Freekeh to the rescue

Mujadara is a delicious mid-Eastern specialty typically made with rice and lentils and topped with caramelized onions. My mouth was watering thinking about this plus spoonfuls of Raita (here), a yogurt topping seasoned with cumin, green onion, cilantro, and such.

It wasn’t until I began pulling out the lentils and rice that I realized I was completely out of rice! How does that happen?  I debated a run to the store but spotted a bag of cracked freekeh.

cracked freekeh

Well, I reasoned, freekeh is certainly nutritious, it has a lovely nutty flavor and a chewy bite… It might actually be good with lentils.  Why not give it try?

I had the Instant Pot ready to go, so I proceeded pretty much as usual in making mujadara, by first caramelizing the onions and then set them aside. Yum.  I quickly sautéed the aromatics: cumin, allspice, and smoked paprika, added garlic and a dollop of the onions. The freekeh and lentils were tossed in next with water and such, and the pot was set to Hi Pressure for 11 minutes.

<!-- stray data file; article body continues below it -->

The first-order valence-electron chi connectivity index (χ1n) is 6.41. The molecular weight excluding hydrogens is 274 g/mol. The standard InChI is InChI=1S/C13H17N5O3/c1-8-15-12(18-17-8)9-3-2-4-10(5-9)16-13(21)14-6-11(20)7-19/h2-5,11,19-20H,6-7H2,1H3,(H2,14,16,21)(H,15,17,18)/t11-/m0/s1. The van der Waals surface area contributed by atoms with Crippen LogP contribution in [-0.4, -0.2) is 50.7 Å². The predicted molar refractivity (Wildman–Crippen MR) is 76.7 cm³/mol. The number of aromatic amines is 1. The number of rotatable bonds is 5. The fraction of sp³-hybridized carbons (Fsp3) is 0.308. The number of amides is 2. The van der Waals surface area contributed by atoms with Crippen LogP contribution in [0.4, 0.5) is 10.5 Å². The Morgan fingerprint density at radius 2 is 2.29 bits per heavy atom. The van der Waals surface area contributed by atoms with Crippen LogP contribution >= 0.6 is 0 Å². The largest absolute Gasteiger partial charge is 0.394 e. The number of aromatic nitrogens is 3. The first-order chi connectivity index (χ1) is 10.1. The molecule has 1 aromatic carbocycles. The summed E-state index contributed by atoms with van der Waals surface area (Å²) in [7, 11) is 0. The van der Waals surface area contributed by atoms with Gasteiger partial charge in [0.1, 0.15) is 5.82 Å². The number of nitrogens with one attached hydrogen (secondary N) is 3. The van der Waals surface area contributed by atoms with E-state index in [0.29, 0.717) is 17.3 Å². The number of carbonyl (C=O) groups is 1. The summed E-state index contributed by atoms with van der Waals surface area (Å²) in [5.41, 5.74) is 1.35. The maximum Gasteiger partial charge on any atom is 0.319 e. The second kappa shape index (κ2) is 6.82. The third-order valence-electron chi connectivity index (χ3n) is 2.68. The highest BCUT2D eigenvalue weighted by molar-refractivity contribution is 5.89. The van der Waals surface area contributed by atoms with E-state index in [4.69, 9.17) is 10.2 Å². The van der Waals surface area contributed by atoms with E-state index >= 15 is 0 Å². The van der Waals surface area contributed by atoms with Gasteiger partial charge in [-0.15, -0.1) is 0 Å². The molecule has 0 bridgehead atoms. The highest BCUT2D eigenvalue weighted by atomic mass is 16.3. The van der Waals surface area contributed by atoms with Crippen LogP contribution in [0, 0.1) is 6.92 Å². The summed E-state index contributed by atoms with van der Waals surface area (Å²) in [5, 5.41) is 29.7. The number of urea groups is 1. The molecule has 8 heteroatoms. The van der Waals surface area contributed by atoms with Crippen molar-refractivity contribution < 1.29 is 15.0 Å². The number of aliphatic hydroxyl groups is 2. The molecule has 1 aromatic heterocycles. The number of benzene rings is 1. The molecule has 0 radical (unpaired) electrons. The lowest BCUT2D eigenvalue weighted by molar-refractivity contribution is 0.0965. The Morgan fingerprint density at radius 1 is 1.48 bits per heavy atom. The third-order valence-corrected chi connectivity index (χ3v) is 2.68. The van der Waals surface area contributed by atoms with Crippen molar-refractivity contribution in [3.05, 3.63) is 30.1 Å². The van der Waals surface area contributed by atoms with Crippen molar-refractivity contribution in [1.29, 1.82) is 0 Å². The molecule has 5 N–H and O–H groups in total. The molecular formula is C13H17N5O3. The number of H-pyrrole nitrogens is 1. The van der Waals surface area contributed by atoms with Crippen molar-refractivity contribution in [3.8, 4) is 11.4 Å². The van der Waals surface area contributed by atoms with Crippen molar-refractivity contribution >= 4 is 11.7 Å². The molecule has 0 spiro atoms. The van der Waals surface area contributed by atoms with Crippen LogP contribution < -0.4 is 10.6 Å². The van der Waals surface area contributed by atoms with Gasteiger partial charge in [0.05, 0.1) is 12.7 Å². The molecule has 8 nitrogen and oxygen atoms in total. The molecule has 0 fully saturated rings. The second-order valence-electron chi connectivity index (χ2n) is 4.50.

Once complete, I decided to let the pot rest with a 7-minute quick release.  I carefully opened the lid, relieved to see that both the lentils and freekeh were cooked. It was a little soupy but it set up as it sat in the pot. I had forgotten to add lemon rind, so I stirred in a spoonful of preserved lemon, which perked it up nicely.

Freekeh and Lentil Mujadara

The very exotic mujadara was ready and waiting when dinner was served 30 minutes later—along with caramelized onions, raita, and more lemon.

I could have stopped there; it needed nothing more. I buckled and added a little tomato for fresh color… and pita bread.

Freekeh & Lentil Mujadara

Ingredients
1 Tbsp butter and 1 tsp olive oil
1 large onion, thin sliced lengthwise
½ tsp cumin, ¼ tsp allspice, ½ tsp hot smoked paprika or to taste
1 clove garlic, mash and sliver